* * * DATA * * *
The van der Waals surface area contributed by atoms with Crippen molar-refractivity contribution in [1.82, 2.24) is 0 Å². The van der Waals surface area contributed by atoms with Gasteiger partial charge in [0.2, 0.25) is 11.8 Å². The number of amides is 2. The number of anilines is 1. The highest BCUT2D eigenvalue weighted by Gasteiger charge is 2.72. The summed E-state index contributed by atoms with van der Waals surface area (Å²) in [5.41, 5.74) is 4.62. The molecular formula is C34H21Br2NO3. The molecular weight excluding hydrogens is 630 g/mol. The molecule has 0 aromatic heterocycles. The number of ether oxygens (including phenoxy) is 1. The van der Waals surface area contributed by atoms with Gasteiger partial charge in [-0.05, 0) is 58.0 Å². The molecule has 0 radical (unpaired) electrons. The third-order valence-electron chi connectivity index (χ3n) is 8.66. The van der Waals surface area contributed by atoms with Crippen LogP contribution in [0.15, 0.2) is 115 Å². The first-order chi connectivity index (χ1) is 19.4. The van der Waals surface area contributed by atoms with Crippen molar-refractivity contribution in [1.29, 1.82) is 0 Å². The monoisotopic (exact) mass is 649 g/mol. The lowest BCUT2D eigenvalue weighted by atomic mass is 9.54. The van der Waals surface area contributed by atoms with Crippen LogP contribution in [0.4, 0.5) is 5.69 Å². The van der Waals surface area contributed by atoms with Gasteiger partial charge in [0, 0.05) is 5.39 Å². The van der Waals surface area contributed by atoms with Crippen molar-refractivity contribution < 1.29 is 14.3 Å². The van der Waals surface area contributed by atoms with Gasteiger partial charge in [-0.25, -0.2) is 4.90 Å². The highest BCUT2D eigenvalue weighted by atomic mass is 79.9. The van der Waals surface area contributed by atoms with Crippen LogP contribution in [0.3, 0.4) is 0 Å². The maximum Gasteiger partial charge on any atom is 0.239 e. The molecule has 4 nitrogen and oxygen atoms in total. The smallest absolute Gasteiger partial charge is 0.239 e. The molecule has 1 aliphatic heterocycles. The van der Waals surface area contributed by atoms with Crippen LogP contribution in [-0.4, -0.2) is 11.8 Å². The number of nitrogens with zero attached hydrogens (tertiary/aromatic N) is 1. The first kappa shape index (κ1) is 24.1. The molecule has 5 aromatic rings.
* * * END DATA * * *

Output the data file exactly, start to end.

The van der Waals surface area contributed by atoms with Crippen molar-refractivity contribution in [1.82, 2.24) is 0 Å². The van der Waals surface area contributed by atoms with Gasteiger partial charge in [0.2, 0.25) is 11.8 Å². The number of amides is 2. The number of anilines is 1. The highest BCUT2D eigenvalue weighted by Gasteiger charge is 2.72. The summed E-state index contributed by atoms with van der Waals surface area (Å²) in [5.41, 5.74) is 4.62. The molecular formula is C34H21Br2NO3. The molecular weight excluding hydrogens is 630 g/mol. The molecule has 0 aromatic heterocycles. The number of ether oxygens (including phenoxy) is 1. The van der Waals surface area contributed by atoms with Gasteiger partial charge in [-0.05, 0) is 58.0 Å². The molecule has 0 radical (unpaired) electrons. The third-order valence-electron chi connectivity index (χ3n) is 8.66. The van der Waals surface area contributed by atoms with Crippen LogP contribution in [0.15, 0.2) is 115 Å². The first-order chi connectivity index (χ1) is 19.4. The van der Waals surface area contributed by atoms with Crippen molar-refractivity contribution in [1.29, 1.82) is 0 Å². The monoisotopic (exact) mass is 649 g/mol. The lowest BCUT2D eigenvalue weighted by atomic mass is 9.54. The van der Waals surface area contributed by atoms with Crippen LogP contribution in [0.4, 0.5) is 5.69 Å². The van der Waals surface area contributed by atoms with Gasteiger partial charge in [0, 0.05) is 5.39 Å². The van der Waals surface area contributed by atoms with Crippen molar-refractivity contribution < 1.29 is 14.3 Å². The van der Waals surface area contributed by atoms with Gasteiger partial charge in [-0.25, -0.2) is 4.90 Å². The highest BCUT2D eigenvalue weighted by atomic mass is 79.9. The van der Waals surface area contributed by atoms with Crippen LogP contribution in [0.3, 0.4) is 0 Å². The maximum Gasteiger partial charge on any atom is 0.239 e. The molecule has 4 nitrogen and oxygen atoms in total. The smallest absolute Gasteiger partial charge is 0.239 e. The molecule has 1 aliphatic heterocycles. The van der Waals surface area contributed by atoms with Crippen LogP contribution in [-0.4, -0.2) is 11.8 Å². The number of nitrogens with zero attached hydrogens (tertiary/aromatic N) is 1. The first kappa shape index (κ1) is 24.1. The molecule has 5 aromatic rings.